Jean-Paul Sartre Writing Styles in Nausea

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The Fictional Diary

Nausea is written in the form of a fictional diary. An "Editors' Note" that opens the novel states that the diary was found among the notebooks of Antoine Roquentin. Since the diary is entirely fictional, as is the character Roquentin, Sartre's inclusion of this "Editors' Note" adds a sense of authenticity to the story. The "diary" also includes several editors' footnotes, which explain certain inconsistencies in the entries. For example, one footnote explains that a word has been crossed out in the handwritten original of Roquentin's diary, while another clarifies a date that was not specified in the original. Like the "Editors' Note," these footnotes create a sense of authenticity, as if Roquentin had been a real person and his original diary were a real document. These elements in the novel contribute to the story's sense of realism.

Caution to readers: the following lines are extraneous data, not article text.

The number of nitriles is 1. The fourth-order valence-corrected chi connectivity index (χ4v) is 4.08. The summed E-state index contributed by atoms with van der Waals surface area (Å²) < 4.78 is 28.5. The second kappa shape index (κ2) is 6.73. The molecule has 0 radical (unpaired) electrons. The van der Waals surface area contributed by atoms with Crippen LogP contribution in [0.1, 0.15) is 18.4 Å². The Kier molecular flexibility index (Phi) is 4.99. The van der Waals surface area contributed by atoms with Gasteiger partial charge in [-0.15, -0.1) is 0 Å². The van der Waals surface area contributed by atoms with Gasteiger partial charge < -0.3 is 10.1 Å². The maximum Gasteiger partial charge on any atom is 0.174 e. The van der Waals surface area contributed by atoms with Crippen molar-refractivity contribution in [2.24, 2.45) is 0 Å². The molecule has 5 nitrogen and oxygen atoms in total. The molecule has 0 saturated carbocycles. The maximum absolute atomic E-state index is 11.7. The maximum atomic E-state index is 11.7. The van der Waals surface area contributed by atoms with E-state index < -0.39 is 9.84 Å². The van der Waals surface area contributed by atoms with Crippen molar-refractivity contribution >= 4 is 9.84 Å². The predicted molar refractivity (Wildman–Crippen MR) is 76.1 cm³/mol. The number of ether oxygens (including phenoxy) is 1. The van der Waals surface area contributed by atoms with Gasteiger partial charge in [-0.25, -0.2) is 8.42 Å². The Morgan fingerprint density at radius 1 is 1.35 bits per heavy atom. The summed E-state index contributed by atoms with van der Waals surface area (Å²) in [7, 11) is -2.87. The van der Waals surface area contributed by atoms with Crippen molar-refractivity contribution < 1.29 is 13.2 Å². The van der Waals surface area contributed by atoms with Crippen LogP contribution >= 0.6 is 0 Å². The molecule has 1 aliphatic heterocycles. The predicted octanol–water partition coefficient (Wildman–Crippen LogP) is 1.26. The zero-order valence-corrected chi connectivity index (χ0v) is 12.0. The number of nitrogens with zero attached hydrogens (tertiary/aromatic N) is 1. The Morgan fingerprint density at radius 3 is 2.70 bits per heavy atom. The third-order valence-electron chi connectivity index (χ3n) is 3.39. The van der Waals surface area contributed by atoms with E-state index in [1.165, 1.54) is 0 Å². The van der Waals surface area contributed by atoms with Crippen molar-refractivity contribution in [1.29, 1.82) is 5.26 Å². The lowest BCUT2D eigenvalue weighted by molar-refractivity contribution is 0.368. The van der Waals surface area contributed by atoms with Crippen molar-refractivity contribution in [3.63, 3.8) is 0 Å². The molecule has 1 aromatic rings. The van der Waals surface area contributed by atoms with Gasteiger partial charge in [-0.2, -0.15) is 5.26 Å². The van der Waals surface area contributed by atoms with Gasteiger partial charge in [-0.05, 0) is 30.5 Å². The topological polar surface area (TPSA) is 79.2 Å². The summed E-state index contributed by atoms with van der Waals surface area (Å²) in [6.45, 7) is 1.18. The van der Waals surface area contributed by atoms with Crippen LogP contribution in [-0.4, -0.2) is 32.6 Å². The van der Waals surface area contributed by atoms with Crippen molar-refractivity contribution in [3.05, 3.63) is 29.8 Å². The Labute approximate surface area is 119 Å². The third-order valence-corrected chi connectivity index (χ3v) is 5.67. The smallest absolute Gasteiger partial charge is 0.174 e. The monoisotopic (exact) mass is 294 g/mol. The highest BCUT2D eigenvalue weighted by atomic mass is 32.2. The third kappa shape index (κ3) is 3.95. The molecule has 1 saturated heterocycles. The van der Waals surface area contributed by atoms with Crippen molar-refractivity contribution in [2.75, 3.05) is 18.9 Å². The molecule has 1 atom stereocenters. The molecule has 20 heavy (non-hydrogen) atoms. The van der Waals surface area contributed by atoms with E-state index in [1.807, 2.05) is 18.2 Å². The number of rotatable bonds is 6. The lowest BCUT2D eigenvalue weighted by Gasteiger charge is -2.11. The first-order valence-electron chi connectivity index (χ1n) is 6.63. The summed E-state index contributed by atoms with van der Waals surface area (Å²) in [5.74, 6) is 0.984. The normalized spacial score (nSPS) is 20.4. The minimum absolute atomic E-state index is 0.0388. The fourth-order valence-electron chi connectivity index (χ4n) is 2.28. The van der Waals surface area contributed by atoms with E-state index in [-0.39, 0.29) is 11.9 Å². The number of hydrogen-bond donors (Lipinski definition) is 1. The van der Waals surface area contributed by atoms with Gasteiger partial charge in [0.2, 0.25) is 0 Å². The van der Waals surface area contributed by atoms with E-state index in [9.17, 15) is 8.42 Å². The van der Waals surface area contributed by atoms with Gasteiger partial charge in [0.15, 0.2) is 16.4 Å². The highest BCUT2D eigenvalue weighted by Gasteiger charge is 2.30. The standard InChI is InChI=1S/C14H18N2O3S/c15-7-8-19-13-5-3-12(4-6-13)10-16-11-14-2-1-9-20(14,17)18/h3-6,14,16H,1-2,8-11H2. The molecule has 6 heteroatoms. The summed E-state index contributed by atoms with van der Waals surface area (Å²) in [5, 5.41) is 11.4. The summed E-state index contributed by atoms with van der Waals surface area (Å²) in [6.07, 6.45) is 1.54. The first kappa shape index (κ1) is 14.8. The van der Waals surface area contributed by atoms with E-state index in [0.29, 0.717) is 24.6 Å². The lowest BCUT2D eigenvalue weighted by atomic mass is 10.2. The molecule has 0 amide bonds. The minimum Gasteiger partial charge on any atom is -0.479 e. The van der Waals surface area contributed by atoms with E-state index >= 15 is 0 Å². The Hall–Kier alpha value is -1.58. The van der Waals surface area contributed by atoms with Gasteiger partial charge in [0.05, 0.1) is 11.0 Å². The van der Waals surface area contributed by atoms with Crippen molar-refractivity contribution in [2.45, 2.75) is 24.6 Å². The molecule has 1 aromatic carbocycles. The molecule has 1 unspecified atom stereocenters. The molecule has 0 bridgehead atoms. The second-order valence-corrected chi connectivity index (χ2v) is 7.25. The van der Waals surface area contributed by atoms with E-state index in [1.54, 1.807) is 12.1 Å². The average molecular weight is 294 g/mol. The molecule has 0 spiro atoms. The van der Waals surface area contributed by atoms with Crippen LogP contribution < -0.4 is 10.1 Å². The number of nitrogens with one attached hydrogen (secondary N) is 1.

First-Person Narrative

As a fictional diary, Nausea is...

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Nausea from Novels for Students. ©2005-2006 Thomson Gale, a part of the Thomson Corporation. All rights reserved.
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